History has presented us with countless mysteries, some of which plague us to this day. What was Jack the Ripper? What happened to the Ark of the Covenant? Was Atlantis real? But other mysteries have proven easier to crack, in particular ancient codes and ciphers that people devoted years to solving, allowing us to catch a glimpse into a long forgotten world.
Ancient Egypt has fascinated the modern world since long before it was even modern. The ancient culture is one of the most mysterious and awe-inspiring in all of human history. To this day, the pyramids stand as one of the great wonders of the world. But there was long a gap between their culture and our own and understanding them was far from an easy task, thanks in no small part to the language gap. Deciphering the hieroglyphs that covered pyramids, scrolls and sculptures would be the only way to understand a world that had existed as far back as the 28th century BC.
In the year 1799, a Frenchman named Bouchard working for Napoleon found the Rosetta Stone while digging the foundation for a fort near the town of Rashid. No one had been using hieroglyphs since around the 4th century, but the Rosetta Stone provided the key to understanding them. The stone featured the same decree written in Ancient Greek, Demotic script and hieroglyphs. It was essentially a roadmap for reading hieroglyphs.
Jean-Francois Champollion was able to compare the glyphs to the Greek text and first determine the names of Cleopatra and Ptolemy. In 1822, the code had been cracked and one of the oldest languages in the world was understood once more.
9. The Copiale Cipher
Few ciphers have as weird a history as the Copiale Cipher, a code used by a secret group known as the Oculist Order who all had a real thing for eye surgery despite none of them being surgeons. Nothing weird about that!
The cipher dates back to sometime between 1760 and 1780. There were 75,000 characters in a 105 page book, all handwritten in encrypted German. Roman letters and other symbols were used to make the cipher and cracking it required some modern computer technology in 2011.
Code breakers had a lengthy process figuring it out, including coming to the realization that the Roman letters were all there to be misleading and weren’t part of the words being translated.
8. The Vigenère Cipher
The Vigenère Cipher dates all the way back to 1553 when it was created by an Italian cryptologist named Giovan Battista Bellaso (though it earned its name from Blaise de Vigenère, to whom it was incorrectly attributed). Known today as a very simple code but, despite that, it remained unsolved for over 300 years. It was essentially a real testament to not seeing something, even when it’s right in your face.
Despite how easy people seem to think it is to break in the present, back in the day it was literally called “the unbreakable cipher.” The code uses what’s called polyalphabetic substitution in something called the Vigenère Square.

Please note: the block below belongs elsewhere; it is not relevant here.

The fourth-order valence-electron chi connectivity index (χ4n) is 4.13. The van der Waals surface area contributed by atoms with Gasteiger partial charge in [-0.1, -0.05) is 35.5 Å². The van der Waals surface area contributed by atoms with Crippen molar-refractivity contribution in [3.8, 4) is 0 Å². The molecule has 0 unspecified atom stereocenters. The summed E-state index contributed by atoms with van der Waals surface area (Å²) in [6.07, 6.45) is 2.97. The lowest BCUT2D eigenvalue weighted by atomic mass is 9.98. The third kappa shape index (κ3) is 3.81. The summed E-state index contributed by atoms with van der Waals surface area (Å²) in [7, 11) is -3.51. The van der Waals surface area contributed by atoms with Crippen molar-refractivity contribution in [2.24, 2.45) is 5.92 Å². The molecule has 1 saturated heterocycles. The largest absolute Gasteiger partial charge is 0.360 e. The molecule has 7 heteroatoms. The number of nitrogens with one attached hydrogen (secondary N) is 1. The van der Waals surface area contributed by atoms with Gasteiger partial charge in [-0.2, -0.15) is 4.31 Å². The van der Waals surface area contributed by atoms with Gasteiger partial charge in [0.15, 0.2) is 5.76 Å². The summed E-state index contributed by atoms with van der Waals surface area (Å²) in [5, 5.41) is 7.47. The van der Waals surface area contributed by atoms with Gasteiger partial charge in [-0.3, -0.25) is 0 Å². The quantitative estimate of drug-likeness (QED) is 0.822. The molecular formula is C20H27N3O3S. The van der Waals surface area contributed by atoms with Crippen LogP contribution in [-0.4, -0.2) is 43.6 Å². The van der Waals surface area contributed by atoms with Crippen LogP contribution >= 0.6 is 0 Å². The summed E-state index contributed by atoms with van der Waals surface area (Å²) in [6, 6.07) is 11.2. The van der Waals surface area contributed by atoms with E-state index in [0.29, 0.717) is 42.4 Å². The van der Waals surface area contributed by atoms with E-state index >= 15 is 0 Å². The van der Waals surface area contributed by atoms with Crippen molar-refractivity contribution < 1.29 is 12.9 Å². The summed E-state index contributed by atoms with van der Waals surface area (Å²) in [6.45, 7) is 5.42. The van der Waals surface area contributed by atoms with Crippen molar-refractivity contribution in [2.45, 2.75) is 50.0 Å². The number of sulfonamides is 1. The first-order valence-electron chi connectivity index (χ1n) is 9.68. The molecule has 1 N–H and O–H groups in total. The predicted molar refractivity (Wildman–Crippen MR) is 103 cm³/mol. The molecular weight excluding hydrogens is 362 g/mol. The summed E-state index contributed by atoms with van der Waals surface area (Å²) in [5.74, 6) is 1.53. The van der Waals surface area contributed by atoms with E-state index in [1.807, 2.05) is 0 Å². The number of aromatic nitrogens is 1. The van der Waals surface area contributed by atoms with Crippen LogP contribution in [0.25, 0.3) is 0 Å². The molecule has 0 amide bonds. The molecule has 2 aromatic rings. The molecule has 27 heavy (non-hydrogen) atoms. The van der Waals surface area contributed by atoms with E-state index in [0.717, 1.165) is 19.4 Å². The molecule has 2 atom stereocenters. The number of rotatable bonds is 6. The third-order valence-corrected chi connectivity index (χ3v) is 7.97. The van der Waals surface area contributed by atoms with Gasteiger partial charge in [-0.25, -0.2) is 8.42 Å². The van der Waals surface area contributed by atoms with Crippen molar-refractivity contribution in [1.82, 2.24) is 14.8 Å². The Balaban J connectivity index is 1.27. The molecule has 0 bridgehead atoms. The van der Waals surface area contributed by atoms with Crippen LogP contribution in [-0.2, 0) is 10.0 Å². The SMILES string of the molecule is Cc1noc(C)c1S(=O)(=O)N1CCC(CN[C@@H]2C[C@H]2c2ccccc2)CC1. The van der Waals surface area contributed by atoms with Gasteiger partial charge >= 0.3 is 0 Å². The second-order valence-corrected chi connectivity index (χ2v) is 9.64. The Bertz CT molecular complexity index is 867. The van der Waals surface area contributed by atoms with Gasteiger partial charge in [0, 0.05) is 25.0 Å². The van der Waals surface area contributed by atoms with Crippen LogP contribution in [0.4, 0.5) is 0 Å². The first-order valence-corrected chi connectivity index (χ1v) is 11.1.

The Square involves writing the alphabet out 26 times. Each line is moved one space to the left compared to the one before it to create a table of substitutions. Throughout the cipher, you’d use different alphabets to create the code after choosing a keyword that can be used to decrypt it.
A German soldier and code breaker solved the cipher back in 1861 by following the pattern of repetition. If you’re interested, you can actually look up plenty of examples for how to encrypt or decrypt your own messages using it.
7. Poe’s Challenge
When Edgar Allan Poe issues a challenge, people listen. And in 1840 he wrote an article for a magazine asking for people to send him a cipher that he couldn’t crack. A challenge to see if they could best the famous author. It ran for six months and Poe claimed he’d solved every legit cipher people sent in. He also included two for readers to try their hand at solving from a person named Mr. W. B. Tyler.
Perhaps in a testament to Poe’s prowess as a code breaker or as a prank, because maybe he wrote them himself. The codes were not easy to crack at all. In fact, it took 150 years for someone to do it.
The first cipher was solved in 1992 and turned out to be text from a1713 play called Cato. But the second one was harder and Williams College put up a $2500 prize for anyone who could break it.
It wouldn’t be until the year 2000 when a software engineer from Toronto managed to figure it out. Part of the problem stemmed from errors in the typesetting as opposed to the cipher itself. Once it was solved, the message was revealed to just be a flowery bit of prose that was perhaps written by Poe but perhaps not as it offers no insight to who wrote it or why.
6. Beale Ciphers
Legend has it that Thomas J. Beale buried a fortune in gold and jewels back in the 1820s. He hid his treasure somewhere around Bedford, Virginia and then left a coded message relating to their location to an innkeeper.
There are three ciphertexts that need to be decoded to find the treasure. One tells you where the treasure is, one tells you what it is, and one tells you who owns it, plus their next of kin. Unfortunately, two of these ciphertexts have not been decoded yet. The third is unsolved, as well as the first. However, the second one was cracked, and it detailed what the treasure consisted of.
According to the deciphered text, Beale buried 1921 pounds of gold and 5000 pounds of silver, plus some jewels in iron pots under ground. The total value today is estimated to be somewhere around $100 million. That is, of course, if it’s real.
Legend has it that the innkeepers, years after receiving the ciphers and realizing Beale was never going to return, tried to crack it himself. He failed and sent it to a friend who used the Declaration of Independence as a key to solve the second cipher. Basically, one had to take the numbers from the cipher and then align them with the document. So the cipher may have said “67 98 1167” and that meant you need to look up the 67th, 98th and 1167th words of the Declaration.